"Sweet By and By" - By The Book Bluegrass Band
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Johnson's bittersweet and often humorous hen-lit debut portrays the lives of five very different Southern women: compassionate Lorraine, bossy Margaret, grief-stricken Bernice, ambitious April and brusque Rhonda. At the center of this character-driven novel is Lorraine, a nurse at the nursing home where Margaret and Bernice live. As the three women drift into friendship, hairdresser Rhonda arrives to take a part-time job, and the older women begin to change her life. Lorraine's daughter, April, meanwhile, is also gradually drawn into the circle. The story unfolds slowly over decades and life milestones, giving the characters plenty of time to reveal themselves. Johnson has a sure ear for Southern speech, though the dialect can become tiresome, and the narrative's lack of plot makes the novel feel overlong.
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In his new novel, Todd Johnson tackles life in a nursing home and the final stages of aging.
Instead, he tackles what could be called the interim by and by, the thing so many of us fear—life in a nursing home and the final stages of aging. And he manages to take some of the sting out of what can be a painful experience. Raised in the South, Johnson was close to his four grandparents and spent much time with them, especially his grandmothers when they entered nursing homes in North Carolina. We begin to experience the nursing home through their eyes. The usual suspects show up—the unsavory staff members, the impatient and uninvolved family members, the bouts of ill health. But something hopeful emerges as well. Numbers speak volumes.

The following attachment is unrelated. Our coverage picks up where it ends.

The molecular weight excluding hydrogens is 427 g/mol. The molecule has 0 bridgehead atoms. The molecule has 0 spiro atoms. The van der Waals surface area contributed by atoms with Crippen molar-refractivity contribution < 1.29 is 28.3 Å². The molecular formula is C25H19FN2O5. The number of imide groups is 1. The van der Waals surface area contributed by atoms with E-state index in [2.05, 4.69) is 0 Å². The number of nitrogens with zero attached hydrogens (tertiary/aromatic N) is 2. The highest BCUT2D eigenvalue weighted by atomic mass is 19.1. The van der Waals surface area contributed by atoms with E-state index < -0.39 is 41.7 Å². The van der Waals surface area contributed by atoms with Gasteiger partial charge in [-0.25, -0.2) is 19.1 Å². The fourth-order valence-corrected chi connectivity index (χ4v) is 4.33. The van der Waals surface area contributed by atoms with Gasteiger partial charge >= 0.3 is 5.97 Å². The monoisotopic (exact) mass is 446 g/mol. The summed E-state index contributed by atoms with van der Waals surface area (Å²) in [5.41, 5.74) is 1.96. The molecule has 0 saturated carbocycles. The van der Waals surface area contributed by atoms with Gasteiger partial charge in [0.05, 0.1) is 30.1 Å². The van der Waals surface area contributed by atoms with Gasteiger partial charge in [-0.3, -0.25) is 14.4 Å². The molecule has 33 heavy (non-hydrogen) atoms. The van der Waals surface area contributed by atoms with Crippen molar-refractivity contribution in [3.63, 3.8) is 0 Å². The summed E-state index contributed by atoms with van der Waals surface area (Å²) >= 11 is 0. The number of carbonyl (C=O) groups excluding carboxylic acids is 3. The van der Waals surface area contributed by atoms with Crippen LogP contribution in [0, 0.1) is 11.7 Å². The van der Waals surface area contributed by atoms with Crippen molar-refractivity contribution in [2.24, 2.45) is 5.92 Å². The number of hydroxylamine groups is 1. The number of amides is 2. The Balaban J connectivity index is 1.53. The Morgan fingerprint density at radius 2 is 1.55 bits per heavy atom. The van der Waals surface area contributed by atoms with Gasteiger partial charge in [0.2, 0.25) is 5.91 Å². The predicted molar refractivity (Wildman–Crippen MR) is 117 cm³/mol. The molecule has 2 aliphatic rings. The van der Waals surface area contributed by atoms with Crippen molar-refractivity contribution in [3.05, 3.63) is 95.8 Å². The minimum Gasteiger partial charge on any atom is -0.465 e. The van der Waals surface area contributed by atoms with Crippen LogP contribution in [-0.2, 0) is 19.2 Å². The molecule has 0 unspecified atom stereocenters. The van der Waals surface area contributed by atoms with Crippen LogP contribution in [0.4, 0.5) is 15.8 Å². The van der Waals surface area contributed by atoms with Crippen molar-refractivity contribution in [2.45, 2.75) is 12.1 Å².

Set in a nursing home in rural Johnston County, N. She is filled with dignity, wit and the grace she was born with as the daughter of North Carolina tobacco farmers. Though infirm from painful arthritis, she can still spar with others offering intelligent commentary, displaying integrity and independence. Just ask Lorraine, the God-fearing African-American practical nurse who takes care of her. Lorraine, a humble but venerable middle-aged woman believes in treating the elderly—even those suffering from dementia—with complete compassion and respect. She and Margaret exchange many dialogues, keeping them both on their toes and bonding through trust to be forever friends. Lorraine has had a hardscrabble life.